July 15, 2008 started off as an uneventful day. I had my 28 wk check up and as far as I knew everything was going well. I was a little swollen, but it was July in Southeast GA and I had just entered my third trimester. I assumed swelling was normal. I had a headache off an on, but again, it was hot and humid. I had some upper rib pain, I just assumed baby was kicking my ribs.
Unfortunately none of these were normal pregnancy symptoms but symptoms of a big problem. At my appointment on the 15th I found out that I was showing signs of severe pre-eclampsia. I went from thinking I was going to have a normal day to ending up in the hospital.
My husband drove us to the hospital where I was admitted for tests, “just in case”. Things didn’t go well. My daughter’s heart rate dropped and I remember asking if my husband heard it as nurses rushed in to make sure everything was okay. They eventually found her and continued to monitor the two of us overnight.
The next morning my doctor came in an announced that he was sending me a few miles away to the hospital that had a Level III NICU, “just in case”. I still didn’t really understand what was going on. At the new hospital I was hooked up to magnesium to try to get my blood pressure down and they did an ultra sound to check on my baby. At this point I was mostly curious if they anatomy scan had been correct and that I was having a girl.
The tech was all smiles as she was checking everything and then all of a sudden her demeanor changed and she walked out to get the doctor.
Within minutes we were told that she was a month behind in size and that I would be having a baby that day.
So, within an hour I was the mom to a 1 lb 7 Oz baby girl. She didn’t make a peep when she was born. I wasn’t allowed to wear my glasses so I got a very fuzzy glimpse of her before she was whisked away to be intubated. Her name, Brady Faith. Faith was an operating room decision. I don’t remember much from those first few weeks but I do remember telling my husband that Faith was all that we had to get us through this.
I saw her about 8 hours later and I don’t remember it. I have a sad picture of a new mom who looks scared and unsure, but it’s almost like looking at someone else. I don’t remember that moment. The moment most moms cherish, I have blocked out. I don’t remember much of the first two weeks of her life.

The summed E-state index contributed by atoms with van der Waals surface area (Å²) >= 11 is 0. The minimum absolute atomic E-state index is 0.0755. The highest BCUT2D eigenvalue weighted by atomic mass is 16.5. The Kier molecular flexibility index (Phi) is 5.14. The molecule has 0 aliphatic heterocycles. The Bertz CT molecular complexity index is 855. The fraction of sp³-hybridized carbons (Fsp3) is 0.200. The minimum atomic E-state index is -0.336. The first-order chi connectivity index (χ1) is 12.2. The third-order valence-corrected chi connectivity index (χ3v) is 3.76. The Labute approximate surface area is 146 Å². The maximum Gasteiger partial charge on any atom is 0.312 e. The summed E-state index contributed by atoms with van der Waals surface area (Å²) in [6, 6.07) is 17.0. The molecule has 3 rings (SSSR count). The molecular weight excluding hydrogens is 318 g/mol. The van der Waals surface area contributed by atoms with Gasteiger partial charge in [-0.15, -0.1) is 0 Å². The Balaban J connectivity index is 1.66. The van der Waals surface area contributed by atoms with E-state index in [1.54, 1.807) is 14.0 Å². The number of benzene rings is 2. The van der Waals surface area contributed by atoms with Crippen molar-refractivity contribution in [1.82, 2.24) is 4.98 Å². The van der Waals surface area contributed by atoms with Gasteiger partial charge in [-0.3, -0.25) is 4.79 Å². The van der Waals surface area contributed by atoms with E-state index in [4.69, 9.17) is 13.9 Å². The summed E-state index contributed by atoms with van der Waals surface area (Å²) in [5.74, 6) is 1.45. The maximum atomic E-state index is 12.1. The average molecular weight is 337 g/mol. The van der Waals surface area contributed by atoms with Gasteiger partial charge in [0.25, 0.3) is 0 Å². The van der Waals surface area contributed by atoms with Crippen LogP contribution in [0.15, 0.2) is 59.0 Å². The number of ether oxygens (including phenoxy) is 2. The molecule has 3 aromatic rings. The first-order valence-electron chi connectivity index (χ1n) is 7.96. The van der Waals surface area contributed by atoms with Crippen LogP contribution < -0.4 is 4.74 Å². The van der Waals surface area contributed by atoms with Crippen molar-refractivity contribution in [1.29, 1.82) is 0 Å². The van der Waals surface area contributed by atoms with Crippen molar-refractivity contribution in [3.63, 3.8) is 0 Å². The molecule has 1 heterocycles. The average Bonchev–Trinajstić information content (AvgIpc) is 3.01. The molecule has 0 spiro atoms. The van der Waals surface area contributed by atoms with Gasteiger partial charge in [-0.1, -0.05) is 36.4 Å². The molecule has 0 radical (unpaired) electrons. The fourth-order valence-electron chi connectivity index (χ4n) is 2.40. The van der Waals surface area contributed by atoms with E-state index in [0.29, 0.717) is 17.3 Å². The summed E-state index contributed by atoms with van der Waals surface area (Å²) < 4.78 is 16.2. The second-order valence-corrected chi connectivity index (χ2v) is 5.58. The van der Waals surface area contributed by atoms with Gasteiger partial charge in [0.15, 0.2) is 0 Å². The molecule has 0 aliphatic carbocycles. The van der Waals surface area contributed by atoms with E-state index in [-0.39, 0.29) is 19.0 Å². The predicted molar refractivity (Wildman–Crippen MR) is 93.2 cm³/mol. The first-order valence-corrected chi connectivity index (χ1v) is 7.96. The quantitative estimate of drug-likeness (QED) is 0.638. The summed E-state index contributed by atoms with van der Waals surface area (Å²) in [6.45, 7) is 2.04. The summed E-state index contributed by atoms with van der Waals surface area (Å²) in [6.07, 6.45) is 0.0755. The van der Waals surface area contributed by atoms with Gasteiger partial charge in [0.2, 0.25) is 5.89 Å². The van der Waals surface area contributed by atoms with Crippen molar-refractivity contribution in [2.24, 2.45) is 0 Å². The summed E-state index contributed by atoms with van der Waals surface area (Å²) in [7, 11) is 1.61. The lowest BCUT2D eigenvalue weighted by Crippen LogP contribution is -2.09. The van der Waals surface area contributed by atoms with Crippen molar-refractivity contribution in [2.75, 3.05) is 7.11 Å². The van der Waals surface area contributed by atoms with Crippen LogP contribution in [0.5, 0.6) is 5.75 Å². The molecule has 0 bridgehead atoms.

I do remember walking out of the hospital. I think I was in shock. My body knowing it was no longer carrying a baby, my brain not quite there. I remember sobbing in the drive thru at Chick-fil-a because my baby was fighting for her life in an isolette.
She was two weeks old when I held her for the first time. A time where an amazing nurse helped me get past my fear and helped me realize that my baby needed me to hold her. She was so tiny I could barely feel her on my chest but it was like she was finally exactly where she needed to be.
She actually did really well in the NICU and we soon got into a routine. Of course the NICU roller coaster is real and we had many ups and downs. At one point she got an infection and it wrecked her little body. And that was our scariest week of the NICU.
Thankfully she overcame every obstacle that prematurity threw at her.
As the weeks passed we walked past countless of new moms and dads taking home their healthy newborns and each one was a stab in the heart. While I would never wish the NICU on anyone I was jealous and craved that experience.
Brady was approaching her due date and we were ready for her to be home. She had one more hurdle left and it seemed like she would never meet it. At almost 3 months old age was still only taking one bottle a day and not finishing it.
Eventually they decided to run some tests and had to hold a bottle to run them. When she returned to the NICU age took a whole bottle and didn’t look back. We walked out if the NICU on day 95 with our baby girl.
You never really get over the experience. Brady is 9 now and you would never know she was early, but the scars are still there. On her body and definitely on my mind.
While I would never want to go through the NICU again, the experience helped shape me into who I am today. My sweet girl wouldn’t be who she is without her start in life. She amazes me every day and I am daily reminded of the strong preemie warrior that she is.